Kimberlites as Geochemical Probes of Earth’s Mantle

Kimberlites are ultrabasic, Si-undersaturated, low Al, low Na rocks rich in CO2 and H2O. The distinctive geochemical character of kimberlite is strongly influenced by the nature of the local underlying lithospheric mantle. Despite this, incompatible trace element ratios and radiogenic isotope characteristics of kimberlites, filtered for the effects of crustal contamination and alteration, closely resemble rocks derived from the deeper, more primitive, convecting mantle. This suggests that the ultimate magma source is sub-lithospheric. Although the composition of primitive kimberlite melt remains unresolved, kimberlites are likely derived from the convecting mantle, with possible source regions ranging from just below the lithosphere, through the transition zone, to the core–mantle boundary.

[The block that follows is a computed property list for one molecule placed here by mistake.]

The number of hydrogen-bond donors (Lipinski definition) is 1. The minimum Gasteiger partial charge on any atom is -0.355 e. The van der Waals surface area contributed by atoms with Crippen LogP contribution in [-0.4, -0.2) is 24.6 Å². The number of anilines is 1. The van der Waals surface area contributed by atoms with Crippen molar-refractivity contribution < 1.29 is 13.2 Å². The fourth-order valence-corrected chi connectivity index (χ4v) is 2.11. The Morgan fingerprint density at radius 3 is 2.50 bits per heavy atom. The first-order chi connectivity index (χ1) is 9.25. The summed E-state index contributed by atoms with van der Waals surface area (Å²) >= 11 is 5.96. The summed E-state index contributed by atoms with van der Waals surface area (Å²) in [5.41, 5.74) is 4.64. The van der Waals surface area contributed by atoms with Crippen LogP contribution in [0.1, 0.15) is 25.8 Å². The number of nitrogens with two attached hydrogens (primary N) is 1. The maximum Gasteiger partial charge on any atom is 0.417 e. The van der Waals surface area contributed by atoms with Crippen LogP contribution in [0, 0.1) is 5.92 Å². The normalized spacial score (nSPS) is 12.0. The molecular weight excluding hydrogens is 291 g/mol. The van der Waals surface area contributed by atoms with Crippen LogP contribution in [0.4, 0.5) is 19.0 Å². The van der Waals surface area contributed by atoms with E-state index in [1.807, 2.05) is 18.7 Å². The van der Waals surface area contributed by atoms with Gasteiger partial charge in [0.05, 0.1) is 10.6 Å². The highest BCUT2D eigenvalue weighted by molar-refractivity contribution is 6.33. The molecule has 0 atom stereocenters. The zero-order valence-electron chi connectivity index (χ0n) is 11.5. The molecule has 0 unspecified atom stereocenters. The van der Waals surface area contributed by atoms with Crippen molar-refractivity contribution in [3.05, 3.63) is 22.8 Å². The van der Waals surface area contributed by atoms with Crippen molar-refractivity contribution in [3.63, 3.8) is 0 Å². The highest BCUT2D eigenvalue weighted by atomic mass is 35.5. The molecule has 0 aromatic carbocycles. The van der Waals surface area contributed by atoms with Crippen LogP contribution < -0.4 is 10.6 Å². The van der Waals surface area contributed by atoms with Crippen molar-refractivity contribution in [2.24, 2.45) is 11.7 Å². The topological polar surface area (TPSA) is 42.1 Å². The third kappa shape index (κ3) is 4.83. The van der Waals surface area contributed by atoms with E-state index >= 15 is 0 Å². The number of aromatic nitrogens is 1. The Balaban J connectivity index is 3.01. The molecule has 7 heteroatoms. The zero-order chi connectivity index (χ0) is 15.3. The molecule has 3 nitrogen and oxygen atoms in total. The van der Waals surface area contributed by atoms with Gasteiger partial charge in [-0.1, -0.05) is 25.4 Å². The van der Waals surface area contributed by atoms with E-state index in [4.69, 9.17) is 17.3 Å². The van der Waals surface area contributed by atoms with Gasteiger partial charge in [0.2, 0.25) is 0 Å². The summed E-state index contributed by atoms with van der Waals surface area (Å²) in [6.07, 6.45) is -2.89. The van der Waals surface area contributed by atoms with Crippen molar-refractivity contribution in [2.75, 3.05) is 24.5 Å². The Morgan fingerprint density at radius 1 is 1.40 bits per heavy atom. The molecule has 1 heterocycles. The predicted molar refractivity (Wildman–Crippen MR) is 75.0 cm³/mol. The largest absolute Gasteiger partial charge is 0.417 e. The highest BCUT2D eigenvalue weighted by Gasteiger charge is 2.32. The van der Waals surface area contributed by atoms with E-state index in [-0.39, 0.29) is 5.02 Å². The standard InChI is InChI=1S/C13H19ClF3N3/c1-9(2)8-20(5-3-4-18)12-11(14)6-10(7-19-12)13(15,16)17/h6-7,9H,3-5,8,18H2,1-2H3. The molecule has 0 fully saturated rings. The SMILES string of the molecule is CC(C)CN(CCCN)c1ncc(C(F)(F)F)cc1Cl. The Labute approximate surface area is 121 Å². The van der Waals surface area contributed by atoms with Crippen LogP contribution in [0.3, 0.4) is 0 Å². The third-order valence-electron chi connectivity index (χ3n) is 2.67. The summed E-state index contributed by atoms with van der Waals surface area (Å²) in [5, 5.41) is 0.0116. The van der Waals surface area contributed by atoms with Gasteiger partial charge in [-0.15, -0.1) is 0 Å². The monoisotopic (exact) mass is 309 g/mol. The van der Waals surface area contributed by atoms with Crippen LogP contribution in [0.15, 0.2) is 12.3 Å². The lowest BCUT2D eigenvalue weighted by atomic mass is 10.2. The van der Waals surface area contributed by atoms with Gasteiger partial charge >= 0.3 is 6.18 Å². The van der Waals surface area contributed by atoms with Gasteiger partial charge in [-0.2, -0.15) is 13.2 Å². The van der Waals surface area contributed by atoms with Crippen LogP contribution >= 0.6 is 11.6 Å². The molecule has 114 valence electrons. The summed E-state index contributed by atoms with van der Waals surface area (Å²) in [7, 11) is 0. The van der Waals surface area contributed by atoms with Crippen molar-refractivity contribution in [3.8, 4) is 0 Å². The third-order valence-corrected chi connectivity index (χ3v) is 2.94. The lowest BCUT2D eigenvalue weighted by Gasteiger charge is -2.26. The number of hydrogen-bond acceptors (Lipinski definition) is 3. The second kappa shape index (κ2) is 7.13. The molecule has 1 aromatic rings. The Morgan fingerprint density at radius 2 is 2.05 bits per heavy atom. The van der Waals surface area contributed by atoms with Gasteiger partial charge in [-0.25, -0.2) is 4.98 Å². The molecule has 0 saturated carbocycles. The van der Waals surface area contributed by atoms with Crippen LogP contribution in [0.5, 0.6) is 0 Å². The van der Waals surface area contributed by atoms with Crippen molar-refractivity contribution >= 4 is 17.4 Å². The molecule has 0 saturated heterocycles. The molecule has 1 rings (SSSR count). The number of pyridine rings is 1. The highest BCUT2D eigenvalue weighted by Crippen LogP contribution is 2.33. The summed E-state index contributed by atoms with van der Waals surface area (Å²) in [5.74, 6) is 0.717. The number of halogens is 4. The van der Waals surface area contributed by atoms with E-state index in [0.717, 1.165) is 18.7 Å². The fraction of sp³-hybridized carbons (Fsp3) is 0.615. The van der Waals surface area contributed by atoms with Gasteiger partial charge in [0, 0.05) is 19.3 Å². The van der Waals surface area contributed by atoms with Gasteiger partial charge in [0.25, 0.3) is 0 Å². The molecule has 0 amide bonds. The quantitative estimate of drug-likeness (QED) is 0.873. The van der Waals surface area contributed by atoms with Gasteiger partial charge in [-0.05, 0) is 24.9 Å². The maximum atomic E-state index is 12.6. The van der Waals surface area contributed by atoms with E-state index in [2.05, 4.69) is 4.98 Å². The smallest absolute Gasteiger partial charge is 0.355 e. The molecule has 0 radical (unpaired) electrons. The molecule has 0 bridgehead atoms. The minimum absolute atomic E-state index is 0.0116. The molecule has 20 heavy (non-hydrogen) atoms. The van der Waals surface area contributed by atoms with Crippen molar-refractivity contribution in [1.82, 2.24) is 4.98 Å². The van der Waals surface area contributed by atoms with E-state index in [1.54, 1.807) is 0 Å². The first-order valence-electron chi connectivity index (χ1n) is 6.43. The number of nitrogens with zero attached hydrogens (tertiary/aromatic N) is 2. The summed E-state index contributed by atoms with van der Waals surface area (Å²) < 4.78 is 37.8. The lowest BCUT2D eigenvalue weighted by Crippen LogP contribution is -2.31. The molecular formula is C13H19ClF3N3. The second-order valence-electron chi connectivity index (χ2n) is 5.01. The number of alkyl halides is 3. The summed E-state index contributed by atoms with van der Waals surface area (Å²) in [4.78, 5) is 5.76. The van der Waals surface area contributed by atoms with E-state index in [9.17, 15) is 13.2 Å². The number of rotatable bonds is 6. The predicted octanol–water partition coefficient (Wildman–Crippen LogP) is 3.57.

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Advances in Isotope Ratio Determination by LA–ICP–MS

LA–ICP–MS has proven to be an extremely important analytical tool within the Earth, environmental, and archaeological sciences. New developments in both instrumentation and methodology now provide the ability to extract age and isotopic tracer information in situ at a variety of scales (from nm to cm), in 2- and 3-dimensions, quickly and cost-effectively, providing considerable analytical flexibility compared to other micro-analytical techniques. Here, we review the current state of the art in laser ablation isotope ratio determination and provide some insights into future developments.

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